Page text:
I have decided to get my Masters in Accounting. This would increase career scope and feel it matches my personality and interests more. What's great is that my department has moved me off shift to attend classes and continued to get paid, benefits, etc. However, I will have to quit/get another job eventually. Also, on off shift, I don't have nearly as much communication with management, and have lots more down time. During that time I've been told I can do some studying, but not to make it obvious.
I have to take a few deficiency courses that allow me to take the grad level classes, but in total, have to take 16 courses. I plan to be done December 2015. I have started to look into Accounting intern positions within my company and elsewhere in order to get positions that may be more beneficial to my career goals (CPA).
Any bits of advice or tips to point me in right direction or words of wisdom would be greatly appreciated.
I'd rather someone who is only a $200 bill do it themselves anyway to be honest. There is very little profit in a return that small for a firm.
And, this isn't to bash testy either, but I won't do an engineer's return, lol. You guys are massive pains in the ass.
I can't offer much until you get a bit further along in school other than say good luck.
16 course, most of which are grad level, in 5 semesters (including summer). Good luck...
My advice, definitely take an internship if you can. I feel a lack of related field experience is what held me back the most when job searching.
Edit: I'm in the middle of a grad accounting program myself. If you have any specific questions I'm happy to help if I can.
I just counted the pages of my Fed return: 34.
Fuck that, I'd tear my hair out trying to figure it out.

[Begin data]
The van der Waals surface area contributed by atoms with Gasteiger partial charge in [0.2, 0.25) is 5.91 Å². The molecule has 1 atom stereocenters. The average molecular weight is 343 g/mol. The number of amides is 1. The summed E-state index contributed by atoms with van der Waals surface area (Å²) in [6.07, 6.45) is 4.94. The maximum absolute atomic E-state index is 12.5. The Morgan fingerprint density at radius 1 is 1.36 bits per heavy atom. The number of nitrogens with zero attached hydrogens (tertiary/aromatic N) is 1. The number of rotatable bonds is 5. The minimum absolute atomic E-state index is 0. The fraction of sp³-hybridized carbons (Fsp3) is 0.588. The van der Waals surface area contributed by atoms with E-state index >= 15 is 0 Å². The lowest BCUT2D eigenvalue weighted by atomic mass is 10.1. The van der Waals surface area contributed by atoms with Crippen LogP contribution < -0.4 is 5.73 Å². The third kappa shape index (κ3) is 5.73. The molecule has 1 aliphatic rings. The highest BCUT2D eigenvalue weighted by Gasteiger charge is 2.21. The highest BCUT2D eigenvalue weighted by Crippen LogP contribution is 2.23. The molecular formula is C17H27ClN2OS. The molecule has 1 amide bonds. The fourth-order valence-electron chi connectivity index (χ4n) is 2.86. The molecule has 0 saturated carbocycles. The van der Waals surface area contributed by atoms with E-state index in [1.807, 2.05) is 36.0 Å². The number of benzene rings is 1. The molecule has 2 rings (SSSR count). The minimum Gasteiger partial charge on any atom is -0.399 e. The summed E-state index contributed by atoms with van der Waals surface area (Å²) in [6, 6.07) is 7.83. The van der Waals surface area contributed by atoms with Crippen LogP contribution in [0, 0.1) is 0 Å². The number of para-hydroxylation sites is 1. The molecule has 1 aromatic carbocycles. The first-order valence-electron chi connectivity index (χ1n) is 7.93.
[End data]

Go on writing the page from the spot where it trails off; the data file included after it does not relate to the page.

I am not sure where the difference was, I didn't bother to go over hers. I generally do my taxes on two or three programs and they somehow always have different results even though it is the same input. I just use the best results. Kind of scary actually.
I fully agree, I would not know where to begin with a business return.
I'm not an Engineer, I just play one at work.
I get what you mean though, I never put numbers on a design proposal for the simple fact engineers can't get past them. The more decimal places you add, the more it messes with their head.
Glad it worked out for you. I can appreciate the dynamics of trying to deal with the guy that is 'in' with the local community, but that does smack of poor form to go from $500 to over $2,000 without saying something. Even my plumber will let me know if it's going to cost me $500 rather than the $250 he originally quoted.
What about Doctor's, Beans? My wife hates doing a return for a doctor.
I've seen some of the stuff you do, and read the language you use, you're an engineer in my book, lol.
Yes, you are correct. Also, engineers have this weird hardon for taxation that I can't explain. I want nothing to do with what they do for a living.
Case in point, a family friend is an actual rocket scientist, like works for the government and has clearance so high I shouldn't be talking to him. Anywho, he tries to talk to me about tax every get-together. So irritating. It's like "dude, do I ask you detail and offer advice on how to make the super awesome death machine you are working on right now? Nope. So stop asking me about your fucking taxes."
Doesn't bother me. I like watching them pay more in medicare than most people make in a year though. Always demotivating. But, I think doctors (some not all) deserve more than they make as it is.